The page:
Developer: Retro Dreamer
Version Reviewed: 1.0
Device Reviewed On: iPad
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Everybody has a different solution for a bad day. A binge session of junk TV; a hot bowl of soup; a sappy movie. Unfortunately for Campbell’s and rom-coms, however, there’s a new sadness cure on the block, and its name is Happy Fall.
At first glance, that may seem like an exaggeration; a falling platformer using gyroscopic controls? Been there, done that. Not, however, with indie studio Retro Dreamer at the helm. This is a team known for modern mobile classics like Velocispider and Duckers: games that go beyond unfocused nostalgia to create coin-op memories for a modern era. And with this latest outing, they’ve most definitely done it again.
Happy Fall’s strongest asset is its simplicity. Far from trying to reinvent the wheel, Retro Dreamer focuses on giving it some extra elbow grease; perfecting what’s old to make it feel new again. Right away, players will be greeted with some of the most tightly tuned motion controls they’ve ever felt. Descending the game’s endless platforms is an effortless affair filled with an all-important sense of control. Players have the ability to strategize on an almost unnoticeable level; to choose when they’re going to zoom ahead after power-ups or hang back while the screen descends in order to see what’s coming, knowing they won’t be caught off guard by the game’s foibles.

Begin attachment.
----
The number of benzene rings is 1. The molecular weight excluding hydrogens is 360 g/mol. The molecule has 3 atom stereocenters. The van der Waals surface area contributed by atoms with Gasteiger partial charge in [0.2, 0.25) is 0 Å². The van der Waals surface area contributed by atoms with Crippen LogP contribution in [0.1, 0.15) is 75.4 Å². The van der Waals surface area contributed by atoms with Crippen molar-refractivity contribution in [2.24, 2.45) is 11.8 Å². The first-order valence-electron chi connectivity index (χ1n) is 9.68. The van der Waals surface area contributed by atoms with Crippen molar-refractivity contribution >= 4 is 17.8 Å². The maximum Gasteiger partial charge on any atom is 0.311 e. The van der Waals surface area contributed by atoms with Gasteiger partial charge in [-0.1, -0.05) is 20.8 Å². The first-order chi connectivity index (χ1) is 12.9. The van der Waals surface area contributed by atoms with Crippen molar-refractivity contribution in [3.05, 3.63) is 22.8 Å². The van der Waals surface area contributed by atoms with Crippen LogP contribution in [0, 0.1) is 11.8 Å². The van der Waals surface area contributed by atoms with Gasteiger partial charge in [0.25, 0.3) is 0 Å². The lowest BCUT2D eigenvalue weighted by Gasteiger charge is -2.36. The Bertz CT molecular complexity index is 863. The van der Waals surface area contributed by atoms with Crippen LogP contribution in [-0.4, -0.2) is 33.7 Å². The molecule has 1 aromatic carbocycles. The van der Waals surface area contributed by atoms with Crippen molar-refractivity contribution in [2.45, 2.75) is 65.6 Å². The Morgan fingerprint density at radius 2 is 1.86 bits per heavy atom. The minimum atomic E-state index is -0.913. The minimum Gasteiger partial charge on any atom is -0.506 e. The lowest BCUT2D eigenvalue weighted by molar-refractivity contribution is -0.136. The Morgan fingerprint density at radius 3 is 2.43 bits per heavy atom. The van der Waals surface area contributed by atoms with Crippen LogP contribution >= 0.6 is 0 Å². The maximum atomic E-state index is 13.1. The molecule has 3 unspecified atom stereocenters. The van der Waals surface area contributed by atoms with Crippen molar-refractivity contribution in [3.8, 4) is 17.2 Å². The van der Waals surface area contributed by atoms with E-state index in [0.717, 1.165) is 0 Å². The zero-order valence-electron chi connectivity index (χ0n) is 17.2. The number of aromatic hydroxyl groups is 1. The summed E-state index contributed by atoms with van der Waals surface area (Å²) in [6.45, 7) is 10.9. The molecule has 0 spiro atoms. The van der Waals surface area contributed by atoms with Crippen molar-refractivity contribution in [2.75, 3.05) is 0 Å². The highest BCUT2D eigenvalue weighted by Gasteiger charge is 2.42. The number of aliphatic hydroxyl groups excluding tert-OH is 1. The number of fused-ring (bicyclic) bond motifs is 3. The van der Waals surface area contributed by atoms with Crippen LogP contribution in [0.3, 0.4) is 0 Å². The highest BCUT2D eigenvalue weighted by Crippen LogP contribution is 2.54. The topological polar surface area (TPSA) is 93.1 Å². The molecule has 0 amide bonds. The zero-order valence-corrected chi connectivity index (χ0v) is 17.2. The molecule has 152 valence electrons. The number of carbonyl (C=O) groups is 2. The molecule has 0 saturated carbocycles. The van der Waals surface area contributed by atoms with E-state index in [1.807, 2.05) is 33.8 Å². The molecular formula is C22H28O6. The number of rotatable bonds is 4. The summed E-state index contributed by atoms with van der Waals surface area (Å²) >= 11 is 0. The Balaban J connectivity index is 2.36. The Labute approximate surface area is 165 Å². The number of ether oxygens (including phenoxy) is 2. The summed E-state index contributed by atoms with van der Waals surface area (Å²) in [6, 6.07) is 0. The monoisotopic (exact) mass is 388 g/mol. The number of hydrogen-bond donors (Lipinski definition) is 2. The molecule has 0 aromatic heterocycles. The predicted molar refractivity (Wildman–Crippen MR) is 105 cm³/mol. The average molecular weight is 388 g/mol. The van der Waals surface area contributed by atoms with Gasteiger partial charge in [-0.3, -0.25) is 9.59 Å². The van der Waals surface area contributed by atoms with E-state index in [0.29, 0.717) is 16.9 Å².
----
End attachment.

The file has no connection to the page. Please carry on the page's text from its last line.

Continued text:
Retro Dreamer complements the strong foundation with a robust set of bells and whistles. The power-ups--like enemy-clearing bombs and progress-saving revival hearts--all feel like succinct answers to the question ‘what would makes this experience less frustrating?’ Meanwhile, collecting the letters S-H-I-N-Y will unleash satisfying invincibility, sending the jelly blob hero down through all platforms and enemies for a limited time. Using everything in tandem helps to clear through a diverse, addictive set of achievements. In this way, plumbing Happy Fall’s fast-moving depths may eventually feel frustrating, but never unfairly so, as the the game always seems so utterly on the player’s side. It carries with it the optimism the arcade era never seemed to have.
A large part of this optimism comes from the game’s crisp, adorable aesthetic. More than smile-inducing, playing Happy Fall actually feels wonderful. The love put into every sprite and asset oozes from the screen, and also, there’s pudding with a monocle.
Pudding. With a monocle.